Every week Ocean Wise combs international headlines to bring you the most important ocean news. This week: the Great Pacific Garbage Patch reaches new extremes, the Newfoundland cod fishery faces more challenges and much more — read on!

Ecosystems and Biodiversity

The United Nations published four scientific reports on biodiversity this week, highlighting dramatic declines in plants, animals and clean water. While all parts of the world are affected, one of the most striking findings is that, if current trends persist, there will be no “exploitable fish stocks” in Asia by 2048. In plain words: the most populated continent will run out of fish in 30 years. Via CBC

Despite making a remarkable comeback over the last decade, Newfoundland’s northern cod stocks have fallen 30% over the past year. Scientists and some fishermen are calling for quotas to freeze or decrease until the stock is reestablished. Via Globe and Mail

A study on stranded sea otters shows that the animals often have injuries caused by great white sharks and that bites are highest where kelp concentration is lowest. This makes sense because animals use kelp forests to hide from predators, but there are signs that the otters’ current habitat is overcrowded. Sea otter have rebounded in California, from 50 in 1938 to about 3,200 today. Those sea otter population won’t spread unless the kelp beds do. Via Hakai Magazine

Plastics and Pollution

The great Pacific garbage patch is four to sixteen times higher than previously thought, according to a new study published in Scientific Reports. The largest ocean gyre contains about over 80,000 tons of plastic, an increase only partially attributed to a more thorough methodology that included aerial photos, trawling samples, and an analysis of ocean currents and sources of plastic waste. Via ScienceNews and Nature.

Climate Change

Sea ice in the High Arctic is surprisingly larger than last year’s record low.

Last week, Arctic sea ice reached its annual maximum extent — when the ice covering the Arctic Ocean is at its greatest spread — and this year’s figure is 60,0002 km larger than last’s. A relatively late freeze last year might be responsible and persistently high air temperatures throughout the winter. The lowest recorded sea ice years are 2015, 2016, 2017 and 2018. Via National Snow & Ice Data CenterA citizen science project called Rink Watch predicts that the number of skating days will decrease by 34% in Toronto and by 19% in Calgary by 2090. Wayne Gretzky’s hometown of Brantford is discussing installing a number of artificially cooled outdoor rinks to preserve open-air skating. Via NY Times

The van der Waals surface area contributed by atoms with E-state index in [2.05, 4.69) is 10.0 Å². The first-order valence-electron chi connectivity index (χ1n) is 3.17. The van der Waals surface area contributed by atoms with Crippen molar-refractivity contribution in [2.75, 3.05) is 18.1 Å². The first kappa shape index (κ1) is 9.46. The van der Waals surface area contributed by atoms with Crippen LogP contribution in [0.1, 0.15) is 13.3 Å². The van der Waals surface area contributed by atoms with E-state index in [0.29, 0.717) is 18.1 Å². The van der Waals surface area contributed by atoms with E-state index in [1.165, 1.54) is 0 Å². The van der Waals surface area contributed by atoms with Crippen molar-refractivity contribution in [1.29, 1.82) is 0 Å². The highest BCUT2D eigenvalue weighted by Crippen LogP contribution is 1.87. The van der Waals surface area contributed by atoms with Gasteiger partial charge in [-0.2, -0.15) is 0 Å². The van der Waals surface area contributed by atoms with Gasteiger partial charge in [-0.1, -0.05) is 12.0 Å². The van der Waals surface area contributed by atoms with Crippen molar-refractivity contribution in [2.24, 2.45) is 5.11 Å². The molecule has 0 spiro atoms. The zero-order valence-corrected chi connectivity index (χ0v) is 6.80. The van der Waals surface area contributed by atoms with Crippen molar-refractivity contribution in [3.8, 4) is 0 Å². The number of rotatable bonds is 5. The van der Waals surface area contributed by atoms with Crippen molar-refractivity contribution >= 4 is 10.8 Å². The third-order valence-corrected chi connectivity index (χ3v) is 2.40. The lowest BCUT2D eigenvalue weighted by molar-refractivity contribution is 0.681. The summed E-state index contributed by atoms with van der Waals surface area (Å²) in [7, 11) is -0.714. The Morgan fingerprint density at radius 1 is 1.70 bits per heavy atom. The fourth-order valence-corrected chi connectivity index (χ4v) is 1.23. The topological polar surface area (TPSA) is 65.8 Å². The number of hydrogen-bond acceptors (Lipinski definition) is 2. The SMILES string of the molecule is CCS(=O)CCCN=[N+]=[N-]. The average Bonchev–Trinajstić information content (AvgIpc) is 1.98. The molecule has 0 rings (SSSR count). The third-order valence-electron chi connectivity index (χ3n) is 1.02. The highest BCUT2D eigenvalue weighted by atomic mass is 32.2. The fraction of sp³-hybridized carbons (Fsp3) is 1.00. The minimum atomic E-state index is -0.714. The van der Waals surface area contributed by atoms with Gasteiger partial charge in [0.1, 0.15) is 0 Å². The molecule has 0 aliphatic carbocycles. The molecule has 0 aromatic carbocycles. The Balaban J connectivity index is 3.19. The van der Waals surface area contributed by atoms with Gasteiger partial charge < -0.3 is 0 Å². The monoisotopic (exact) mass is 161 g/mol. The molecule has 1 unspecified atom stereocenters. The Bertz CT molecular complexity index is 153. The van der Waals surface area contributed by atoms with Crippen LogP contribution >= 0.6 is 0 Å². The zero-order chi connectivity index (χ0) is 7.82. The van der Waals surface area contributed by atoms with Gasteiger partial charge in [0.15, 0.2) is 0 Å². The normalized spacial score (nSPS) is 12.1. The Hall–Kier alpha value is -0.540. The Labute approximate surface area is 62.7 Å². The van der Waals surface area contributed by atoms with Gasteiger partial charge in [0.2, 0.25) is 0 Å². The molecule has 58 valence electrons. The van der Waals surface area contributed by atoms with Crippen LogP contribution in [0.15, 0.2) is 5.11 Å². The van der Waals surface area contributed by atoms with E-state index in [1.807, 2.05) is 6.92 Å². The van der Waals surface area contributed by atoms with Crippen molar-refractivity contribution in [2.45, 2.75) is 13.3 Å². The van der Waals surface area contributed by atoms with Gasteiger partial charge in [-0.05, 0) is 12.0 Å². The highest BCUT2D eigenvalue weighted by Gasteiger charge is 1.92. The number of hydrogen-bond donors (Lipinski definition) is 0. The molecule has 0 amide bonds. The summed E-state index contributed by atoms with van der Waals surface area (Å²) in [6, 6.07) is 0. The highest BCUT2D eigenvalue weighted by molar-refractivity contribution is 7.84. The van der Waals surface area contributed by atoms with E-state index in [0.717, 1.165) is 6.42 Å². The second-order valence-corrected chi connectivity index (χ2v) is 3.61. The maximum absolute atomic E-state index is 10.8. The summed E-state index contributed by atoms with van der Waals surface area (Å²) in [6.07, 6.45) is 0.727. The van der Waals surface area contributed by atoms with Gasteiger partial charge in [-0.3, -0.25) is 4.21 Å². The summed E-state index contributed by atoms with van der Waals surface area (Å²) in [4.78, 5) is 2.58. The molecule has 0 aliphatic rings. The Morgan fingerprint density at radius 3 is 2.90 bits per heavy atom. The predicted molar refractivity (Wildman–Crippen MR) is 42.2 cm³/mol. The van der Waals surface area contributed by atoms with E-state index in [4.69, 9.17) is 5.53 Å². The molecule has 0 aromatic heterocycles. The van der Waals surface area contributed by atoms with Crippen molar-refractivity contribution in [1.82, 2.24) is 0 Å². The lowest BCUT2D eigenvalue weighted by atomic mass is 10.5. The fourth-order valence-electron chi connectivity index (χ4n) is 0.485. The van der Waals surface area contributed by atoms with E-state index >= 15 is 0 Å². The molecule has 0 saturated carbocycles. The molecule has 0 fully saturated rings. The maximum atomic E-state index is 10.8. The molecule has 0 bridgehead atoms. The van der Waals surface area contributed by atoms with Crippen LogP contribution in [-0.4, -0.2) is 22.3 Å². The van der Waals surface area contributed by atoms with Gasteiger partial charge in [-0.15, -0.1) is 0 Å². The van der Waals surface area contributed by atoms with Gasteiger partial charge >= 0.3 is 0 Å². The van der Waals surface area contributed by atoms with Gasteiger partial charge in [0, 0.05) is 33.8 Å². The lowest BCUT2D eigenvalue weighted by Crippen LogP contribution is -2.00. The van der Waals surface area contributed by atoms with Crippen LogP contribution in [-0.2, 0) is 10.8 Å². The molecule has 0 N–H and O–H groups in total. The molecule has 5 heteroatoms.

MIT researchers have found a way to extract water from even the driest of desert air. The system works on sunlight and requires no pumps or compressors, yet it can produce 250 milliliters of pure water per day per kilogram of metal-organic framework (MOF).  Via MIT

Government Initiatives

US national flood insurance is in serious debt from bailing out property-owners. Could outdated science be to blame?

The National Flood Insurance Program, which covers some 5.2 million landowners in the U.S, is struggling under debt and repaying claims. New research suggests that the program is using outdated science to predict flood risk. A comprehensive evaluation of floods driven by rivers and rainfall, rather than just coastal flooding, suggests that 41 million Americans should be buying flood insurance, rather than 13 million currently insured. The risk estimates also fail to account for rising sea levels and storm surges. Via Scientific American

Energy and Power

Fusion is the energy of the future and always be, as the joke goes. But a new collaboration between MIT and the Italian energy giant ENI suggests that fusion energy could be a reality far sooner.  The new design, tiny compared to current prototypes, uses high temperature superconductors and produces twice as much power as it consumes. A working fusion reactor could be on the grid in 15 year. Via The Guardian

The US Department of Energy has discovered a new way to produce toluene, an octane-boosting additive in gasoline. After finding a reference to toluene-producing bacteria from a paper published in the 1980s, researchers started looking at bacteria in sewage sludge and anoxic lake sediments. For the first time, the process will enable biochemical synthesis of an aromatic fuel hydrocarbon from renewable resources. Via Eurekalert!

 

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